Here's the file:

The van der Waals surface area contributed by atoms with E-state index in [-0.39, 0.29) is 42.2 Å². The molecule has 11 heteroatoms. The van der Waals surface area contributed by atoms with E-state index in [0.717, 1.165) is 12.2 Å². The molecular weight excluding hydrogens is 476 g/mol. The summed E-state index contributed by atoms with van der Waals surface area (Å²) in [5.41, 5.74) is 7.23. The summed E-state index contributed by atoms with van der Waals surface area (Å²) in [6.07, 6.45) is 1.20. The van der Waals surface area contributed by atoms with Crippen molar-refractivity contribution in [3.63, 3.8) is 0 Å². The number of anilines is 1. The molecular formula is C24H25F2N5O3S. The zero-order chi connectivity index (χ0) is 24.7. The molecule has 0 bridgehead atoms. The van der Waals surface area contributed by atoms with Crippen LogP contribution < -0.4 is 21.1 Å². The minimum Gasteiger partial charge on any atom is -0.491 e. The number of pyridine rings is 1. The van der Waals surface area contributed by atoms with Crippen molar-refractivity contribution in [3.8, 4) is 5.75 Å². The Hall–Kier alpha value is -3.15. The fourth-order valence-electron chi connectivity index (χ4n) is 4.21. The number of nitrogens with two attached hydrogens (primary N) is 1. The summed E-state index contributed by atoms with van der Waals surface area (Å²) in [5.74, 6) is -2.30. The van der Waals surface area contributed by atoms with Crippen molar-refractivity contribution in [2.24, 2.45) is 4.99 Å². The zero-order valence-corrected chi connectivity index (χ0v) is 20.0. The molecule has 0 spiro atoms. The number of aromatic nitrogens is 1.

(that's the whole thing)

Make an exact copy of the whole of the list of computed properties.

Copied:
The van der Waals surface area contributed by atoms with E-state index in [-0.39, 0.29) is 42.2 Å². The molecule has 11 heteroatoms. The van der Waals surface area contributed by atoms with E-state index in [0.717, 1.165) is 12.2 Å². The molecular weight excluding hydrogens is 476 g/mol. The summed E-state index contributed by atoms with van der Waals surface area (Å²) in [5.41, 5.74) is 7.23. The summed E-state index contributed by atoms with van der Waals surface area (Å²) in [6.07, 6.45) is 1.20. The van der Waals surface area contributed by atoms with Crippen molar-refractivity contribution in [3.63, 3.8) is 0 Å². The number of anilines is 1. The molecular formula is C24H25F2N5O3S. The zero-order chi connectivity index (χ0) is 24.7. The molecule has 0 bridgehead atoms. The van der Waals surface area contributed by atoms with Crippen LogP contribution < -0.4 is 21.1 Å². The minimum Gasteiger partial charge on any atom is -0.491 e. The number of pyridine rings is 1. The van der Waals surface area contributed by atoms with Crippen molar-refractivity contribution in [3.8, 4) is 5.75 Å². The Hall–Kier alpha value is -3.15. The fourth-order valence-electron chi connectivity index (χ4n) is 4.21. The number of nitrogens with two attached hydrogens (primary N) is 1. The summed E-state index contributed by atoms with van der Waals surface area (Å²) in [5.74, 6) is -2.30. The van der Waals surface area contributed by atoms with Crippen molar-refractivity contribution in [2.24, 2.45) is 4.99 Å². The zero-order valence-corrected chi connectivity index (χ0v) is 20.0. The molecule has 0 spiro atoms. The number of aromatic nitrogens is 1.